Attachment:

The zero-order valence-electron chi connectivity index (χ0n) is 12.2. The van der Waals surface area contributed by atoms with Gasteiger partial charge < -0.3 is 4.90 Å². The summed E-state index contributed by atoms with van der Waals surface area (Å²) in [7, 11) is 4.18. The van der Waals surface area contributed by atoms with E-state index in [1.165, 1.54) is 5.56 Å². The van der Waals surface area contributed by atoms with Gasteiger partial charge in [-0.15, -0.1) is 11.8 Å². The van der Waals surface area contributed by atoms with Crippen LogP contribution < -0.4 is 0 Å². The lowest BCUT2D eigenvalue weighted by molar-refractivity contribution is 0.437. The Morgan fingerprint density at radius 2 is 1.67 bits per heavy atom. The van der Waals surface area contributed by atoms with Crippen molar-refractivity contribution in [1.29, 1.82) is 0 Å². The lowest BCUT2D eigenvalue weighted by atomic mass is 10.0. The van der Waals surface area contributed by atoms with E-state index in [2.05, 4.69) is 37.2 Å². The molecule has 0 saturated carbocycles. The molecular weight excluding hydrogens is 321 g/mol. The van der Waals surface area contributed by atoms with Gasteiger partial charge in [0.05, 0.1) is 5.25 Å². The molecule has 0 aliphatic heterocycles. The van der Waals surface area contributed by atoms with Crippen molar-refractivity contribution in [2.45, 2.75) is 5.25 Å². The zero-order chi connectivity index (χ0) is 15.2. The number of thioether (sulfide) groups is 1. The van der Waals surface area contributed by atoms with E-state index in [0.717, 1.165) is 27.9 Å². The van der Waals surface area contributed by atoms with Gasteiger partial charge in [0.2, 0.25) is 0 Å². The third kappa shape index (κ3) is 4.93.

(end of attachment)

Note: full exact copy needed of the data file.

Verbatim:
The zero-order valence-electron chi connectivity index (χ0n) is 12.2. The van der Waals surface area contributed by atoms with Gasteiger partial charge < -0.3 is 4.90 Å². The summed E-state index contributed by atoms with van der Waals surface area (Å²) in [7, 11) is 4.18. The van der Waals surface area contributed by atoms with E-state index in [1.165, 1.54) is 5.56 Å². The van der Waals surface area contributed by atoms with Gasteiger partial charge in [-0.15, -0.1) is 11.8 Å². The van der Waals surface area contributed by atoms with Crippen LogP contribution < -0.4 is 0 Å². The lowest BCUT2D eigenvalue weighted by molar-refractivity contribution is 0.437. The Morgan fingerprint density at radius 2 is 1.67 bits per heavy atom. The van der Waals surface area contributed by atoms with Crippen molar-refractivity contribution in [1.29, 1.82) is 0 Å². The lowest BCUT2D eigenvalue weighted by atomic mass is 10.0. The van der Waals surface area contributed by atoms with E-state index in [2.05, 4.69) is 37.2 Å². The molecule has 0 saturated carbocycles. The molecular weight excluding hydrogens is 321 g/mol. The van der Waals surface area contributed by atoms with Gasteiger partial charge in [0.05, 0.1) is 5.25 Å². The molecule has 0 aliphatic heterocycles. The van der Waals surface area contributed by atoms with Crippen molar-refractivity contribution in [2.45, 2.75) is 5.25 Å². The zero-order chi connectivity index (χ0) is 15.2. The number of thioether (sulfide) groups is 1. The van der Waals surface area contributed by atoms with E-state index in [0.717, 1.165) is 27.9 Å². The van der Waals surface area contributed by atoms with Gasteiger partial charge in [0.2, 0.25) is 0 Å². The third kappa shape index (κ3) is 4.93.